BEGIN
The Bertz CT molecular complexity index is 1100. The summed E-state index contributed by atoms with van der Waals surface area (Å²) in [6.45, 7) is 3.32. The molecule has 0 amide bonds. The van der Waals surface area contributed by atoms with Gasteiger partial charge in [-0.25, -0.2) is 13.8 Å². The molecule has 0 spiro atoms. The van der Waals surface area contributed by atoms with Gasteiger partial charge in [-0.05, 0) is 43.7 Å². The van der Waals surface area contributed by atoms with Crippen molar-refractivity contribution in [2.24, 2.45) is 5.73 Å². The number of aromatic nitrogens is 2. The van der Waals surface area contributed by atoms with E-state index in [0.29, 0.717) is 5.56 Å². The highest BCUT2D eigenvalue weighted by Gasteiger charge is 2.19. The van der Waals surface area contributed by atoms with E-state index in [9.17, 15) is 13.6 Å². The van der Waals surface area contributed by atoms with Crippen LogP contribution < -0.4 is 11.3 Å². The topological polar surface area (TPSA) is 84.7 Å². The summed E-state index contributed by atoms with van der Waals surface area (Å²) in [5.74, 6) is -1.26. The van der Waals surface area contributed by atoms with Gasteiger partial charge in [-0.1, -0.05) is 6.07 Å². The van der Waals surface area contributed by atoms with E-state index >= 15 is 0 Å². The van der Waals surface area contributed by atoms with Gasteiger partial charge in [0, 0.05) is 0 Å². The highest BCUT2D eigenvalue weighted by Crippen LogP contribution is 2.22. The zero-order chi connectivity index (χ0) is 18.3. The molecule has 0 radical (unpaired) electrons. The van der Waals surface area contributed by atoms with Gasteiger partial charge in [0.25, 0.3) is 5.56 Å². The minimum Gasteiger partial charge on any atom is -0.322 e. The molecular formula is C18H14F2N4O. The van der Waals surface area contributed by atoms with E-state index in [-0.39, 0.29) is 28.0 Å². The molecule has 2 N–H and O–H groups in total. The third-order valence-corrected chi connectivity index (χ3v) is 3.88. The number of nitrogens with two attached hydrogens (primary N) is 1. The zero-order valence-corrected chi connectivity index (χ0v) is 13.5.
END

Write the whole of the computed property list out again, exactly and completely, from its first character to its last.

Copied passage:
The Bertz CT molecular complexity index is 1100. The summed E-state index contributed by atoms with van der Waals surface area (Å²) in [6.45, 7) is 3.32. The molecule has 0 amide bonds. The van der Waals surface area contributed by atoms with Gasteiger partial charge in [-0.25, -0.2) is 13.8 Å². The molecule has 0 spiro atoms. The van der Waals surface area contributed by atoms with Gasteiger partial charge in [-0.05, 0) is 43.7 Å². The van der Waals surface area contributed by atoms with Crippen molar-refractivity contribution in [2.24, 2.45) is 5.73 Å². The number of aromatic nitrogens is 2. The van der Waals surface area contributed by atoms with E-state index in [0.29, 0.717) is 5.56 Å². The highest BCUT2D eigenvalue weighted by Gasteiger charge is 2.19. The van der Waals surface area contributed by atoms with E-state index in [9.17, 15) is 13.6 Å². The van der Waals surface area contributed by atoms with Crippen LogP contribution < -0.4 is 11.3 Å². The topological polar surface area (TPSA) is 84.7 Å². The summed E-state index contributed by atoms with van der Waals surface area (Å²) in [5.74, 6) is -1.26. The van der Waals surface area contributed by atoms with Gasteiger partial charge in [-0.1, -0.05) is 6.07 Å². The van der Waals surface area contributed by atoms with E-state index >= 15 is 0 Å². The van der Waals surface area contributed by atoms with Gasteiger partial charge in [0, 0.05) is 0 Å². The highest BCUT2D eigenvalue weighted by Crippen LogP contribution is 2.22. The zero-order chi connectivity index (χ0) is 18.3. The molecule has 0 radical (unpaired) electrons. The van der Waals surface area contributed by atoms with Gasteiger partial charge in [0.25, 0.3) is 5.56 Å². The minimum Gasteiger partial charge on any atom is -0.322 e. The molecular formula is C18H14F2N4O. The van der Waals surface area contributed by atoms with E-state index in [-0.39, 0.29) is 28.0 Å². The molecule has 2 N–H and O–H groups in total. The third-order valence-corrected chi connectivity index (χ3v) is 3.88. The number of nitrogens with two attached hydrogens (primary N) is 1. The zero-order valence-corrected chi connectivity index (χ0v) is 13.5.